What is fibromyalgia syndrome?
Fibromyalgia syndrome (FMS) is a rheumatic disorder characterized by chronic achy muscular pain that has no obvious physical cause. It most commonly affects the lower back, the neck, the shoulders, the back of the head, the upper chest, and/ or the thighs, although any area or areas of the body may be involved. The pain is usually described as burning, throbbing, shooting, and stabbing. The pain: and stiffness is often greater in the morning than at other times of day, and it may be accompanied by chronic headaches, strange sensations in the skin, insomnia, irritable bowel syndrome, and temporomandibular joint syndrome (TMJ). Other symptoms often experienced by people with fibromyalgia include premenstrual syndrome, painful periods, anxiety, palpitations, memory impairment, irritable bladder, skin sensitivities, dry eyes and mouth, a need for frequent changes in eyeglass prescription, dizziness, and impaired coordination. Such activities as lifting and climbing stairs are often very difficult and painful. Depression often accompanies this disorder, and stress may trigger the development of problems similar to those associated with cardiovascular disease and adrenal gland disorders. Because the immune system is typically compromised in this disorder, opportunistic viral and bacterial infections are common as well.
The most distinctive feature of fibromyalgia, one that differentiates it from similar conditions, is the existence of certain "tender points" -eighteen specific spots where the muscles are abnormally tender to the touch. The eighteen points tend to cluster around the neck, shoulders, chest, knees, elbows region, and hips, and include the following :
There are 5 to 6 million people known to be suffering from FMS in the United States. However, the real number of cases is probably much higher, as this condition is often misdiagnosed. Fibromyalgia manifests itself in similar ways to chronic fatigue syndrome (CFS), chemical sensitivities, rheumatoid arthritis, and chronic myofascial pain (shortened muscle fiber syndrome). As a result, it often takes a long time for a proper diagnosis to be made. In the past, FMS was known as fibrositis or fibromyositis, but both of these terms are now considered inappropriate because they imply inflammation of some sort (the suffixitis is medical terminology for "inflammation") and inflammation does not exist in fibromyalgia.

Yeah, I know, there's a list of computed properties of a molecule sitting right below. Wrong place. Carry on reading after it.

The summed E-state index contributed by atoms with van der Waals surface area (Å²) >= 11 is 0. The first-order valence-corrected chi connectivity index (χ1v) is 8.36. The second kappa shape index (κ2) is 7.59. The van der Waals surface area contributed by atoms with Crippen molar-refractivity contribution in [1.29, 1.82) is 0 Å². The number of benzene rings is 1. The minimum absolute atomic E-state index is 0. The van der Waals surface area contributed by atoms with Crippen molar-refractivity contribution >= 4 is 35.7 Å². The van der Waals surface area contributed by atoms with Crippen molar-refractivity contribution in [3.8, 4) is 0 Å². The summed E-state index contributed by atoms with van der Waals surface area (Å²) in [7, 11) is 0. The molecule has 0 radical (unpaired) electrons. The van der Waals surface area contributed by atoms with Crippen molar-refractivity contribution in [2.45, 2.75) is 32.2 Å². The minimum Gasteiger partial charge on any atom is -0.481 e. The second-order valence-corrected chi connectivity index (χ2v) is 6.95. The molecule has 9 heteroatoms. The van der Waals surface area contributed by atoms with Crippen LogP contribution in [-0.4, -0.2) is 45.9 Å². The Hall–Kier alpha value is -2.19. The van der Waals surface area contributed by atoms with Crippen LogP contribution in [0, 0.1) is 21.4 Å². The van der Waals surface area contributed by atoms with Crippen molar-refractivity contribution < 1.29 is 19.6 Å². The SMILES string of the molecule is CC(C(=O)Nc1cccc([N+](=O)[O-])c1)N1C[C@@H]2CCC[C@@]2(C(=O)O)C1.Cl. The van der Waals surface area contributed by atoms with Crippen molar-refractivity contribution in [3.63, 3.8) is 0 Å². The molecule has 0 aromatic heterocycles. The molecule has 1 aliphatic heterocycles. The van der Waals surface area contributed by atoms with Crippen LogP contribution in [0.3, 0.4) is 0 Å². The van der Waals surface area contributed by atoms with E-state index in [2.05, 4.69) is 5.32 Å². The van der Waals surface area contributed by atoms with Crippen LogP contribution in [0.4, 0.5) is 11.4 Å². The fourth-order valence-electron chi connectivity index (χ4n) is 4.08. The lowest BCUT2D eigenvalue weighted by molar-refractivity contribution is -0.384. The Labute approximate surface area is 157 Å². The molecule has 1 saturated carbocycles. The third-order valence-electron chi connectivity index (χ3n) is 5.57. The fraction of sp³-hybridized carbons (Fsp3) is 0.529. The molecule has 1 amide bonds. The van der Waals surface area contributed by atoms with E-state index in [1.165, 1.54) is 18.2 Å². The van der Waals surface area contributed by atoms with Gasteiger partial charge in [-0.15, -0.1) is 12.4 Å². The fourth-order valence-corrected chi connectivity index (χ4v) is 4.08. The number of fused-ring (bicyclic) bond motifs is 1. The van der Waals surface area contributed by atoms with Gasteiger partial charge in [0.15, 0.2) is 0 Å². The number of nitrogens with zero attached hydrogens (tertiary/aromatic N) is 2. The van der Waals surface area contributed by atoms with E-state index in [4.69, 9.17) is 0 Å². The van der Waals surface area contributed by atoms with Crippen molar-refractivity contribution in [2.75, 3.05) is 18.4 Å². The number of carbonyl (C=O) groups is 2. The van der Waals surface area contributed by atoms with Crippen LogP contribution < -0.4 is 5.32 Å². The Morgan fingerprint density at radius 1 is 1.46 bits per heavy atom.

Most people with fibromyalgia also have an associated sleep disorder known as alpha-EEG anomaly. In this disorder, the individual's deep sleep periods are interrupted by bouts of waking-type brain activity, resulting in poor sleep. Some people with fibromyalgia are plagued by other sleep disorders as well, such as sleep apnea, restless leg syndrome, bruxism, and sleep myoclonus (a sudden rapid contraction of a muscle or a group of muscles during sleep or as one is falling asleep). Not surprisingly, given all these sleep difficulties, people with fibromyalgia often suffer from chronic fatigue that can range from mild to incapacitating. Other disorders common in people with fibromyalgia include the following:
Fibromyalgia is much more common in females than in males, and most often begins in young adulthood. In most cases, symptoms come on gradually and slowly increase in intensity. They can be triggered (or made worse) by a number of different factors, including overexertion, stress, lack of exercise, anxiety, depression, lack of sleep, grief, trauma, extremes of temperature and or humidity, and infectious illness. In the majority of cases, symptoms are severe enough to interfere with normal daily activities; a significant number of people with fibromyalgia are actually disabled by the condition. The course of the disorder is unpredictable. Some cases clear up on their own, some become chronic, and some go through cycles of flare-ups alternating with periods of a parent remission.
Causes of fibromyalgia syndrome
The cause or causes of fibromyalgia are not known, and there are no tests that can diagnose FMS with complete certainty. Some evidence points to a problem with the immune system; certain immunologic abnormalities are common among people with fibromyalgia. Their significance and relationship to the syndrome are not understood, however. A disturbance in brain chemistry may also be involved; many people who develop fibromyalgia have a history of clinical depression. Some research has found FMS is more likely to occur in people who have a history of sexual abuse, domestic violence, and eve alcoholism. Other possible causes that have been proposed include infection with the Epstein-Barr virus (EBV), the virus that causes infectious mononucleosis, or with the fungus Candida albicans; chronic mercury poisoning from amalgam dental fillings; anemia; parasites; hypoglycemia; and hypothyroidism. Some experts believe that fibromyalgia may be related to chronic fatigue syndrome (CFS), which causes similar symptoms, except that in fibromyalgia, muscle pain predominates over fatigue, whereas in CFS, fatigue predominates over pain. FMS has even been misdiagnosed as multiple sclerosis or Parkinson's disease.
Home remedies for the treatment of fibromyalgia syndrome
Prevention tips for fibromyalgia syndrome
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